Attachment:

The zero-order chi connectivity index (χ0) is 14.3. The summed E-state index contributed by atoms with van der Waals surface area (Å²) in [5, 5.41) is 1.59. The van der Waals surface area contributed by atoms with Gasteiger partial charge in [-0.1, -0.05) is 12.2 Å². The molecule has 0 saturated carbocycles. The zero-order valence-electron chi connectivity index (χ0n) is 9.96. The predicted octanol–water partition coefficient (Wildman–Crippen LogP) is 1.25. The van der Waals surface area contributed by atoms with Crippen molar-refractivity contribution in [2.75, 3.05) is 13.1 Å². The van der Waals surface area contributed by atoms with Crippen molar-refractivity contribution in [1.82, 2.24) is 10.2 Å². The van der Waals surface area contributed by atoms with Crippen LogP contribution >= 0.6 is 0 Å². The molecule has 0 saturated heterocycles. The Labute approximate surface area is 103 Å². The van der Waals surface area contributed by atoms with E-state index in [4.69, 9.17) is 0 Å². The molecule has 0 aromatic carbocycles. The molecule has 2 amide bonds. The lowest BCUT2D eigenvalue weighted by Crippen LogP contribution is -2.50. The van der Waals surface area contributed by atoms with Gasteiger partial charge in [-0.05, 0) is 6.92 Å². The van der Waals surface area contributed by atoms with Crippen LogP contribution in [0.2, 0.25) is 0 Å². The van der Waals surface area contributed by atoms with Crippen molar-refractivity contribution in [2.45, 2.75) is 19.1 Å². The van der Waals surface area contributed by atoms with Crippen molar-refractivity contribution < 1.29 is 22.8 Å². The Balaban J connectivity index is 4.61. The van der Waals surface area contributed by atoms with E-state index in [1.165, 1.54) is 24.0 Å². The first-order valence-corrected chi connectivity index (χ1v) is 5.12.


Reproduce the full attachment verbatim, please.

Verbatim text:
The zero-order chi connectivity index (χ0) is 14.3. The summed E-state index contributed by atoms with van der Waals surface area (Å²) in [5, 5.41) is 1.59. The van der Waals surface area contributed by atoms with Gasteiger partial charge in [-0.1, -0.05) is 12.2 Å². The molecule has 0 saturated carbocycles. The zero-order valence-electron chi connectivity index (χ0n) is 9.96. The predicted octanol–water partition coefficient (Wildman–Crippen LogP) is 1.25. The van der Waals surface area contributed by atoms with Crippen molar-refractivity contribution in [2.75, 3.05) is 13.1 Å². The van der Waals surface area contributed by atoms with Crippen molar-refractivity contribution in [1.82, 2.24) is 10.2 Å². The van der Waals surface area contributed by atoms with Crippen LogP contribution >= 0.6 is 0 Å². The molecule has 0 saturated heterocycles. The Labute approximate surface area is 103 Å². The van der Waals surface area contributed by atoms with E-state index in [4.69, 9.17) is 0 Å². The molecule has 0 aromatic carbocycles. The molecule has 2 amide bonds. The lowest BCUT2D eigenvalue weighted by Crippen LogP contribution is -2.50. The van der Waals surface area contributed by atoms with Gasteiger partial charge in [-0.05, 0) is 6.92 Å². The van der Waals surface area contributed by atoms with Crippen LogP contribution in [0.2, 0.25) is 0 Å². The van der Waals surface area contributed by atoms with Crippen molar-refractivity contribution in [2.45, 2.75) is 19.1 Å². The van der Waals surface area contributed by atoms with Crippen molar-refractivity contribution < 1.29 is 22.8 Å². The Balaban J connectivity index is 4.61. The van der Waals surface area contributed by atoms with E-state index in [1.165, 1.54) is 24.0 Å². The first-order valence-corrected chi connectivity index (χ1v) is 5.12.